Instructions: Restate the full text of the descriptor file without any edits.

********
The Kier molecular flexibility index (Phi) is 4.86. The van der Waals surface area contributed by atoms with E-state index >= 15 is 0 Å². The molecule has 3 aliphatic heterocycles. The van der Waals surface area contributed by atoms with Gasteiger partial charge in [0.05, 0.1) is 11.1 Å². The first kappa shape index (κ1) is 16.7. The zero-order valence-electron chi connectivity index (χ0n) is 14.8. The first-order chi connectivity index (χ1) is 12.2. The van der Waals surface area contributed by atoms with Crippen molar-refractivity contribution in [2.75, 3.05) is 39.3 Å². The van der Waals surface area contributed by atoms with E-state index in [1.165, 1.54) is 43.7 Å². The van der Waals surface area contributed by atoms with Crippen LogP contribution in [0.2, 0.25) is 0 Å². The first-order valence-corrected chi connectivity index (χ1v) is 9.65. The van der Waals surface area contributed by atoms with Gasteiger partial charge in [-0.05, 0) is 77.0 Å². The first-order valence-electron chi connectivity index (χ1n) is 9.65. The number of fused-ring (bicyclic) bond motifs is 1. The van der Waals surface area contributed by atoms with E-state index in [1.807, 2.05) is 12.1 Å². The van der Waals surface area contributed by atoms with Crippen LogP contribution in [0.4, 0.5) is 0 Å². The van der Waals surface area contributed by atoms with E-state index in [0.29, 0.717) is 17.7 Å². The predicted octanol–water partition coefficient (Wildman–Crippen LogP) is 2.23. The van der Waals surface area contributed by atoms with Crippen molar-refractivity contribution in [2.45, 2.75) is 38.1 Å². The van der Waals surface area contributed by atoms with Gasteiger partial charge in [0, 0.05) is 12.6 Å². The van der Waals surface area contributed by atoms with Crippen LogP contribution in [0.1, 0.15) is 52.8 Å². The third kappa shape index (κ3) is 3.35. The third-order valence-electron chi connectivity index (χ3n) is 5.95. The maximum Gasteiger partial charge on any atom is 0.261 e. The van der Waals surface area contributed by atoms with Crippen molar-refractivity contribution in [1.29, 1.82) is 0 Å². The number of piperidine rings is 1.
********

The Kier molecular flexibility index (Phi) is 4.86. The van der Waals surface area contributed by atoms with E-state index >= 15 is 0 Å². The molecule has 3 aliphatic heterocycles. The van der Waals surface area contributed by atoms with Gasteiger partial charge in [0.05, 0.1) is 11.1 Å². The first kappa shape index (κ1) is 16.7. The zero-order valence-electron chi connectivity index (χ0n) is 14.8. The first-order chi connectivity index (χ1) is 12.2. The van der Waals surface area contributed by atoms with Crippen molar-refractivity contribution in [2.75, 3.05) is 39.3 Å². The van der Waals surface area contributed by atoms with E-state index in [1.165, 1.54) is 43.7 Å². The van der Waals surface area contributed by atoms with Crippen LogP contribution in [0.2, 0.25) is 0 Å². The first-order valence-corrected chi connectivity index (χ1v) is 9.65. The van der Waals surface area contributed by atoms with Gasteiger partial charge in [-0.05, 0) is 77.0 Å². The first-order valence-electron chi connectivity index (χ1n) is 9.65. The number of fused-ring (bicyclic) bond motifs is 1. The van der Waals surface area contributed by atoms with E-state index in [1.807, 2.05) is 12.1 Å². The van der Waals surface area contributed by atoms with Crippen LogP contribution in [0.4, 0.5) is 0 Å². The van der Waals surface area contributed by atoms with E-state index in [0.29, 0.717) is 17.7 Å². The predicted octanol–water partition coefficient (Wildman–Crippen LogP) is 2.23. The van der Waals surface area contributed by atoms with Crippen molar-refractivity contribution in [2.45, 2.75) is 38.1 Å². The van der Waals surface area contributed by atoms with Gasteiger partial charge in [0, 0.05) is 12.6 Å². The van der Waals surface area contributed by atoms with Crippen LogP contribution in [0.1, 0.15) is 52.8 Å². The third kappa shape index (κ3) is 3.35. The third-order valence-electron chi connectivity index (χ3n) is 5.95. The maximum Gasteiger partial charge on any atom is 0.261 e. The van der Waals surface area contributed by atoms with Crippen molar-refractivity contribution in [1.29, 1.82) is 0 Å². The number of piperidine rings is 1.